AFib Patients Taking Digoxin Have Increased Risk of Death

Patients with atrial fibrillation (AFib) who are taking digoxin have an increased risk of death, whether or not they have heart failure, compared with patients not taking the drug, and this risk increases with higher levels of digoxin in the bloodstream, according to research presented from the ARTISTOTLE trial by Renato Lopes, MD, PhD, FACC, on March 19 at ACC.17 in Washington, DC.

Of the 18,201 patients enrolled in the ARISTOTLE trial, 17,897 patients had data available on heart failure status and digoxin use during the trial. Of those patients, 5,824 were on digoxin at the start of the trial, and 4,434 of these participants had their blood levels of digoxin measured at baseline. A total of 6,693 patients had heart failure at the time of trial enrollment. Each patient taking digoxin was compared with three matched control patients from the trial who were not taking the drug.

In patients already taking digoxin, the overall relationship between digoxin use and death was non-significant. However, the researchers found that the risk of death was related to digoxin concentration in the blood: for every 0.5 ng/ml increase in the blood level of digoxin, the risk of death rose by 19 percent. Among patients whose digoxin levels were greater than 1.2 ng/ml, the death rate increased by 56 percent. Patients not taking digoxin before the trial who began taking it over the course of the study had a 78 percent increase in the risk of death from any cause and a four-fold increased risk of sudden death after starting digoxin use. Most sudden deaths occurred within six months after digoxin was started.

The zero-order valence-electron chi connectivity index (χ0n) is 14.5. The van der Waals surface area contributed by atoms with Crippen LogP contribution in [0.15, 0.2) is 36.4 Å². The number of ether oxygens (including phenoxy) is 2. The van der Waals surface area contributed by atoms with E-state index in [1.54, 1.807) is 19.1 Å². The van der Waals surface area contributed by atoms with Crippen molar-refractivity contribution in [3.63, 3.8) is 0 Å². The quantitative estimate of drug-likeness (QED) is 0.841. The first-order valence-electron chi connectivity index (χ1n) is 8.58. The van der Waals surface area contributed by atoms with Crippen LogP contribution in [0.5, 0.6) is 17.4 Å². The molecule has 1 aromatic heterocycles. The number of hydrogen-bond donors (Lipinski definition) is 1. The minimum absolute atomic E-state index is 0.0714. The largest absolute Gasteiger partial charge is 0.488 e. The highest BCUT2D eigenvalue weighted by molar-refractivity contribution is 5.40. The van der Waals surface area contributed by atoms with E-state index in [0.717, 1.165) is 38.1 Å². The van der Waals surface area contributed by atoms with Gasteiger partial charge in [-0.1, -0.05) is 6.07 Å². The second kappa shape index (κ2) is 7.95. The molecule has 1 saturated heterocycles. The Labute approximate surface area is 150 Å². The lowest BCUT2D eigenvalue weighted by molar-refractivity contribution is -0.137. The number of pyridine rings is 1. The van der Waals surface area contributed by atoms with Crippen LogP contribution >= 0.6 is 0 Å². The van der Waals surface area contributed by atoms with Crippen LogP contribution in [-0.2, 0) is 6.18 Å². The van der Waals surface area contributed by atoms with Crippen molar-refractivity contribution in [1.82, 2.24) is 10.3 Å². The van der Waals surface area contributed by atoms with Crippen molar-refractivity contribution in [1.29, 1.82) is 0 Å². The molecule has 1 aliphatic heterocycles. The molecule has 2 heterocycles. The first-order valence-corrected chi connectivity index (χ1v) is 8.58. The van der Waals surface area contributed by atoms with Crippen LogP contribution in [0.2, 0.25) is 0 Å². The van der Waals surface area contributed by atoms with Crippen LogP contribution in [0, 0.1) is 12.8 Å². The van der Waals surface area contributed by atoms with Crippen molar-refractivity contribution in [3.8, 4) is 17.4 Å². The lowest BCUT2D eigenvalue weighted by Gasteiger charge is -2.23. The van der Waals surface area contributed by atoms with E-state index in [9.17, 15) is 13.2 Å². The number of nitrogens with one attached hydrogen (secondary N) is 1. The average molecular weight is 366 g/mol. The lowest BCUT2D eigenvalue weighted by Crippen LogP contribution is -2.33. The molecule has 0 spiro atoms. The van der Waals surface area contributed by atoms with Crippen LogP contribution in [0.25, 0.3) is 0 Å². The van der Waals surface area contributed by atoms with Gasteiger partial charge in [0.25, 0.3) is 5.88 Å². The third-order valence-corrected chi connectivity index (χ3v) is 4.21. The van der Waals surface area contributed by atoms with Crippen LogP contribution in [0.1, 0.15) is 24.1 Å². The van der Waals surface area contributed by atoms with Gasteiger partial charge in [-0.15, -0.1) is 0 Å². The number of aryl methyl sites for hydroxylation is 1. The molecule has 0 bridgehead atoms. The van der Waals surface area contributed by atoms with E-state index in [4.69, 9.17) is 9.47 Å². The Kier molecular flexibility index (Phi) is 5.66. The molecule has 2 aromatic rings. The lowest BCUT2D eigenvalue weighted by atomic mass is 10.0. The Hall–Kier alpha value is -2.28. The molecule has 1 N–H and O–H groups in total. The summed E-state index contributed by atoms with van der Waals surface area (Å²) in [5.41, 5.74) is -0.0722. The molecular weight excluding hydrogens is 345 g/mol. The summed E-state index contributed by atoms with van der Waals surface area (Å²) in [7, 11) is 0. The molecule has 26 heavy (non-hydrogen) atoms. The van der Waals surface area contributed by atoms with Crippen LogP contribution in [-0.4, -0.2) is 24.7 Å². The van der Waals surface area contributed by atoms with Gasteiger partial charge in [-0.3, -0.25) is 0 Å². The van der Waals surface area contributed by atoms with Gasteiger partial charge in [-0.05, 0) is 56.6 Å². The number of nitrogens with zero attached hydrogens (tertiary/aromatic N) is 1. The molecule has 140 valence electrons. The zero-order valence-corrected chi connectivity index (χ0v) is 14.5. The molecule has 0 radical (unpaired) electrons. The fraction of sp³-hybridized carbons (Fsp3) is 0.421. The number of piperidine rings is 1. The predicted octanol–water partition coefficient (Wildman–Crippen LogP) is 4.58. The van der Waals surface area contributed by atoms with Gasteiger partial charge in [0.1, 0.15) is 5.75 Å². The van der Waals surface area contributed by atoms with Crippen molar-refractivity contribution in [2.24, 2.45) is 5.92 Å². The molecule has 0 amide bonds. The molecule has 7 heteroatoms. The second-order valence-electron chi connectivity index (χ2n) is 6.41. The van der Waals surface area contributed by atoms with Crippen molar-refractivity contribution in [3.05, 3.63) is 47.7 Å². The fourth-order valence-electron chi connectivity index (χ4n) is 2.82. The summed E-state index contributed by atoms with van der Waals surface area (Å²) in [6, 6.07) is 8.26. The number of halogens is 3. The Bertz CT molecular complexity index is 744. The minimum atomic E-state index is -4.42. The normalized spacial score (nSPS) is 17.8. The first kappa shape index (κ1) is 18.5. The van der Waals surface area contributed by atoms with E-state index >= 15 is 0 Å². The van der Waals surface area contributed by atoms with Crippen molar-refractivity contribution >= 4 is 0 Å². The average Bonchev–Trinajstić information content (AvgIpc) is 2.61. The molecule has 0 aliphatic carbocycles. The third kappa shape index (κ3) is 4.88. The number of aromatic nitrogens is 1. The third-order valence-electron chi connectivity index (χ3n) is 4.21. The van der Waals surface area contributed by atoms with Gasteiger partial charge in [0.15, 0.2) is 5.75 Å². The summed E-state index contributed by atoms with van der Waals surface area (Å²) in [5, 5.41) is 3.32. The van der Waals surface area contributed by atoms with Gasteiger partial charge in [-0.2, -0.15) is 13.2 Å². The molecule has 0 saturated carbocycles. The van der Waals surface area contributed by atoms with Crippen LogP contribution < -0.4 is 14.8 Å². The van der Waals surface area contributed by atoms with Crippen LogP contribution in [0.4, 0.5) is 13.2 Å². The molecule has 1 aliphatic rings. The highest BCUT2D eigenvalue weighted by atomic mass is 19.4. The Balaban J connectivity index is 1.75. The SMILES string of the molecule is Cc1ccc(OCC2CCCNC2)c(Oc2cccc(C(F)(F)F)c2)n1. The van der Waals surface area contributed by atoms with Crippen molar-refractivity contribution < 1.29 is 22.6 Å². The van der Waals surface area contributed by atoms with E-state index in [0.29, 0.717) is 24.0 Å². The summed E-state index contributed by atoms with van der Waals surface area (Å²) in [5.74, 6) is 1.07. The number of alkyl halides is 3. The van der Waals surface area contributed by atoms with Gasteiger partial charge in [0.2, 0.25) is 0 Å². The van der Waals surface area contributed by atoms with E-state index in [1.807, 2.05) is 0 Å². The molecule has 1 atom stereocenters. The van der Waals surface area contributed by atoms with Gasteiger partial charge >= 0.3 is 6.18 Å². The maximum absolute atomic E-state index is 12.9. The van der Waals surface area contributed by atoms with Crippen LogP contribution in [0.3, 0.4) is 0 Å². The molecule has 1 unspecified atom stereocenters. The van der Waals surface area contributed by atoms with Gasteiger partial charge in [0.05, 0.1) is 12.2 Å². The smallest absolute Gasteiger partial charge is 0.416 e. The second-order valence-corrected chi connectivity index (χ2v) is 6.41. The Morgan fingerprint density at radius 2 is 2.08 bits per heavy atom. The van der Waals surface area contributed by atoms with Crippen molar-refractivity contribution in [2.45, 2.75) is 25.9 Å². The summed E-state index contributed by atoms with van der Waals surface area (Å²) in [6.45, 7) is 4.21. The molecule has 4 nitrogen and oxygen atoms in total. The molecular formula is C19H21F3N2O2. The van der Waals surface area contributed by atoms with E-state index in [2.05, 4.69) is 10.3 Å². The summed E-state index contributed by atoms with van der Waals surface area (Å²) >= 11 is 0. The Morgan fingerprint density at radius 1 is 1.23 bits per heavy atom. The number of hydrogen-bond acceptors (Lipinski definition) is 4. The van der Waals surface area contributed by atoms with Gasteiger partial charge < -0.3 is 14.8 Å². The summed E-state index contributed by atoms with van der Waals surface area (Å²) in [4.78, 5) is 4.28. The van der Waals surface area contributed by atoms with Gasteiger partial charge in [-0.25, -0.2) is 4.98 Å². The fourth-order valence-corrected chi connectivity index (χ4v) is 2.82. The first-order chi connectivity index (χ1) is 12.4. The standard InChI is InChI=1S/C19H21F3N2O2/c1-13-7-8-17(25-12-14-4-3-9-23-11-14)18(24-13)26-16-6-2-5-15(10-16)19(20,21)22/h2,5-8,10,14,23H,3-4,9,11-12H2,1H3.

The lack of randomization and the potential for unmeasured confounding factors are the main limitations of the study. Additionally, for patients who were on digoxin at study entry, the researchers did not know how long they had taken the drug before entering the study. Despite these limitations, the study comprehensively includes clinical variables, biomarker adjustments and blood digoxin levels.

"Based on our study, digoxin should be avoided in patients with AFib, particularly if symptoms can be alleviated with other treatments," Lopes said. "We showed that starting digoxin was associated with increased risk of death and sudden death, regardless of the presence of heart failure. Thus, based on our findings, avoiding digoxin in patients with AFib—irrespective of the presence of heart failure—seems to be the right approach."


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